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Running the Numbers: What Went Wrong on Offense?
The Cowboys obviously need to improve in a variety of areas on offense, but sometimes it can be difficult to pinpoint exactly what ails a team. We can say the running game needs to improve or the pass protection needs to get better, but which areas exactly must change, and how can the Cowboys implement those alterations? Let’s take a look at some interesting numbers from the Bears game and the entire season to shed some light on the current offensive woes:
- Defenses are going to continue to disguise their blitzes against Romo until he beats them. Over the past three seasons, Romo’s passer rating is 79.4 when teams blitz after lining up conservatively, and just 70.3 when they show blitz but back out. Since the Giants game, all three of the Cowboys’ opponents have frequently disguised their intentions against Dallas, and it has worked.
- I’ve tracked opponents as disguising their defensive look on 33.8 percent of snaps, a much higher rate than in previous years. On plays on which the defense has shown a blitz but then backed out, Romo has completed 26 of 37 passes for 305 yards, one touchdown, and two interceptions – good for a passer rating of 81.5. When the defense has not shown a blitz but then rushed five or more players, Romo’s 2012 passer rating is only 48.8. He has posted 4.54 yards per attempt, no touchdowns, and one interception on those 24 passes.
- On Monday night, the Bears disguised their looks quite a bit. It slowed down once they gained a big lead in the second half, but through two quarters, Chicago attempted to confuse Romo on 51.6 percent of the Cowboys’ offensive snaps. Romo threw the ball on 12 of those plays, completing nine passes for 77 yards and an interception (56.6 passer rating). The Cowboys also allowed a sack to defensive tackle Henry Melton when the Bears showed blitz, but then backed out and twisted their defensive linemen.
- The Cowboys’ offensive line has struggled this season when defenses show a blitz but then send four or fewer rushers, as was the case on the Melton sack. On 41 such pass plays, they’ve allowed four sacks for minus-32 yards. It’s difficult to tell what percentage of Romo’s struggles against defenses that disguise their intentions could be due to throwing in the face of pressure.
- Despite the failures of the offense, the Cowboys’ play-action passing game was once again on point. Tony Romo and Kyle Orton combined to complete all five of their play-action passes for 97 yards, good for an incredible 19.4 yards-per-attempt. I’d still love to see more play-action passes from head coach Jason Garrett moving forward. On the season, the ’Boys have completed 11 of their 13 play-action passes for 180 yards and a touchdown, yet they’ve run them at just around half of the rate as in the past three seasons.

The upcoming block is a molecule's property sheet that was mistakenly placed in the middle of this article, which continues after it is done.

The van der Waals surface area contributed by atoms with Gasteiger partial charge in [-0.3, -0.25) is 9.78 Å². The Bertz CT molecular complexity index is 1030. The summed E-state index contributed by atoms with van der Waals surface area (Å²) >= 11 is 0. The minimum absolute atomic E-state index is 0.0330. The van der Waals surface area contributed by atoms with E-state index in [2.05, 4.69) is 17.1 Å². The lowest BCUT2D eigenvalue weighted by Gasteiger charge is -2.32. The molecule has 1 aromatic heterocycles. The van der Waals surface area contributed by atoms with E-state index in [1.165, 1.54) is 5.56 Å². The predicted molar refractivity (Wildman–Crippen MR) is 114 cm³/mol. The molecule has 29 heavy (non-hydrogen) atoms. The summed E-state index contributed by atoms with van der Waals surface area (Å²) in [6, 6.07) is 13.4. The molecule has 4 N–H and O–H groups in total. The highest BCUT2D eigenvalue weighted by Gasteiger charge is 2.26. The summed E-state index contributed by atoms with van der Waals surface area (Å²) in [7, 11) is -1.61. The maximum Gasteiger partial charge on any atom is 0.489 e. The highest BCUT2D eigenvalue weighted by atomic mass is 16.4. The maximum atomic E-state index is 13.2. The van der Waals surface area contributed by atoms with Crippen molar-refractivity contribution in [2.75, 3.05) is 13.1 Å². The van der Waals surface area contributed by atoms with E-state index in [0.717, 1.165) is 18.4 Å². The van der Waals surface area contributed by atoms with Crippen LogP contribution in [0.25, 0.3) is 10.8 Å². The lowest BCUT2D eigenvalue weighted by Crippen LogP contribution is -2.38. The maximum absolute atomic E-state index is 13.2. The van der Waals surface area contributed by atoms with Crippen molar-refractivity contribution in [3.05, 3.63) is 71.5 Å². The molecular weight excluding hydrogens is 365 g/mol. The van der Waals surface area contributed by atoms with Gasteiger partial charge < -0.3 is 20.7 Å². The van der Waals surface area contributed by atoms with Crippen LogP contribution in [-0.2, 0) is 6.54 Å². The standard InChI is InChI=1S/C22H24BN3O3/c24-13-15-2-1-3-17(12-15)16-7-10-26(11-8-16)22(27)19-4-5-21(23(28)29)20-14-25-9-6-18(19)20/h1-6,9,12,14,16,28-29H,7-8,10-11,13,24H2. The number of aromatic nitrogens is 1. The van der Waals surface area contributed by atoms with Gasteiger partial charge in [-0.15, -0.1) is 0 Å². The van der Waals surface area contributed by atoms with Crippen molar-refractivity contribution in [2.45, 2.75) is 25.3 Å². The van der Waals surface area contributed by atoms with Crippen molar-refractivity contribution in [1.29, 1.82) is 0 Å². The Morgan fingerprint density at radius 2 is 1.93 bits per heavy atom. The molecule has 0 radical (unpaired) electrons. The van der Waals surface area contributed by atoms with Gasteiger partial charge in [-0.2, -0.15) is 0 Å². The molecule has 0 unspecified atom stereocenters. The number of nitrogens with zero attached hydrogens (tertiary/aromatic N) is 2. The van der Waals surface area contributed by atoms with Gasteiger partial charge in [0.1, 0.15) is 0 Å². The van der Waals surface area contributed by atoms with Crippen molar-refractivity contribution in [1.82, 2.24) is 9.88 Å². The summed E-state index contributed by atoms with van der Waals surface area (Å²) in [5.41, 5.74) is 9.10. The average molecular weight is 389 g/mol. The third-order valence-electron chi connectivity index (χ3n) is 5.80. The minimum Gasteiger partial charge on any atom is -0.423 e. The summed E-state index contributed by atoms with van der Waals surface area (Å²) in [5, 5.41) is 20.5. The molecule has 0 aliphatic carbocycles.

- Yesterday, I posted an analysis of the Cowboys’ running game. In it, I discussed why NFL teams try to “stay ahead of the chains” by increasing their expected points on each play of a drive. Of the 12 designed runs called by the Cowboys on Monday night, only four increased their expected points on the drive. The NFL’s best teams typically have a rushing success rate of around 50 percent, but the Cowboys’ success rate is only 34.3 percent through four games.
- Although Garrett called an end around and a fake dive-toss, the Cowboys didn’t run any true counters against the Bears. Increasing the number of counters could help out the running game, as the Cowboys have averaged a remarkable 7.2 yards-per-carry on counters since 2009. They’ve run only one in 2012.
- Even though we didn’t see as many against Chicago, the slant continues to be the Cowboys’ top route on the season. Romo has thrown a slant 24 times in 2012, completing 19 of them for 203 yards (101.9 passer rating).
- I’ve been telling people that Romo really didn’t play poorly at all on Monday night, but that’s a difficult argument to make when a guy throws five picks. Well, I found a way to quantify it. I track all of Romo’s passes as being either on or off-target. Over the past three seasons, he has averaged right around seven off-target passes per game. Against the Bears, I counted just four: the final two interceptions, an overthrow to Dez Bryant, and an overthrow to Miles Austin. The first three interceptions came on a probable wrong route, a drop, and what was really a fumble. The truth is that numbers sometimes lie, so it’s important that we dig beyond the box score to uncover the stats that are truly worthy of our attention. Romo’s five interceptions aren’t at all representative of his performance on Monday.